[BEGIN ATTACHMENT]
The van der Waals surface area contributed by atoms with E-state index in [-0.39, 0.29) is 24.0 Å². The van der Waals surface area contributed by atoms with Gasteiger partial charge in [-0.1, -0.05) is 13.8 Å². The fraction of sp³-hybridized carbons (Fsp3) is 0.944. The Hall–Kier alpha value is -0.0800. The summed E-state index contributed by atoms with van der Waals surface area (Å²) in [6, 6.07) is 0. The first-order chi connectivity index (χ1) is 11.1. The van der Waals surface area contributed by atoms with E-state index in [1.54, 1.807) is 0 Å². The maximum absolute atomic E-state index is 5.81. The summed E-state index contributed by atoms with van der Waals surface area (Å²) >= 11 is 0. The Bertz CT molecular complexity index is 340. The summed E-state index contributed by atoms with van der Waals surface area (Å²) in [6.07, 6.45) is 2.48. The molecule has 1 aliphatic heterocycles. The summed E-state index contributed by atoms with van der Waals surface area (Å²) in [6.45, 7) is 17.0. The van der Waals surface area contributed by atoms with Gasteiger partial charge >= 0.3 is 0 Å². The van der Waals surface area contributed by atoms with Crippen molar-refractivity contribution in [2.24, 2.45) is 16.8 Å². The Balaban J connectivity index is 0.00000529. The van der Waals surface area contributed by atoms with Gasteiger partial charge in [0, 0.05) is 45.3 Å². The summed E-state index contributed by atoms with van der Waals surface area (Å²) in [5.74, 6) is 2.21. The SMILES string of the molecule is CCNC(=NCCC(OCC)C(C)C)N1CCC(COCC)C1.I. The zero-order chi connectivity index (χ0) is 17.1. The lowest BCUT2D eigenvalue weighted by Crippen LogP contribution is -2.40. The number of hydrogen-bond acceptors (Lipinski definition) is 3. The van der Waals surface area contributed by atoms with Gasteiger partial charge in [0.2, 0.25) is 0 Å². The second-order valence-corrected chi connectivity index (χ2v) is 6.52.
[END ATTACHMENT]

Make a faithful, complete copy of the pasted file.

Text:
The van der Waals surface area contributed by atoms with E-state index in [-0.39, 0.29) is 24.0 Å². The van der Waals surface area contributed by atoms with Gasteiger partial charge in [-0.1, -0.05) is 13.8 Å². The fraction of sp³-hybridized carbons (Fsp3) is 0.944. The Hall–Kier alpha value is -0.0800. The summed E-state index contributed by atoms with van der Waals surface area (Å²) in [6, 6.07) is 0. The first-order chi connectivity index (χ1) is 11.1. The van der Waals surface area contributed by atoms with E-state index in [1.54, 1.807) is 0 Å². The maximum absolute atomic E-state index is 5.81. The summed E-state index contributed by atoms with van der Waals surface area (Å²) >= 11 is 0. The Bertz CT molecular complexity index is 340. The summed E-state index contributed by atoms with van der Waals surface area (Å²) in [6.07, 6.45) is 2.48. The molecule has 1 aliphatic heterocycles. The summed E-state index contributed by atoms with van der Waals surface area (Å²) in [6.45, 7) is 17.0. The van der Waals surface area contributed by atoms with Gasteiger partial charge >= 0.3 is 0 Å². The van der Waals surface area contributed by atoms with Crippen molar-refractivity contribution in [2.24, 2.45) is 16.8 Å². The Balaban J connectivity index is 0.00000529. The van der Waals surface area contributed by atoms with Gasteiger partial charge in [0, 0.05) is 45.3 Å². The summed E-state index contributed by atoms with van der Waals surface area (Å²) in [5.74, 6) is 2.21. The SMILES string of the molecule is CCNC(=NCCC(OCC)C(C)C)N1CCC(COCC)C1.I. The zero-order chi connectivity index (χ0) is 17.1. The lowest BCUT2D eigenvalue weighted by Crippen LogP contribution is -2.40. The number of hydrogen-bond acceptors (Lipinski definition) is 3. The van der Waals surface area contributed by atoms with Gasteiger partial charge in [0.2, 0.25) is 0 Å². The second-order valence-corrected chi connectivity index (χ2v) is 6.52.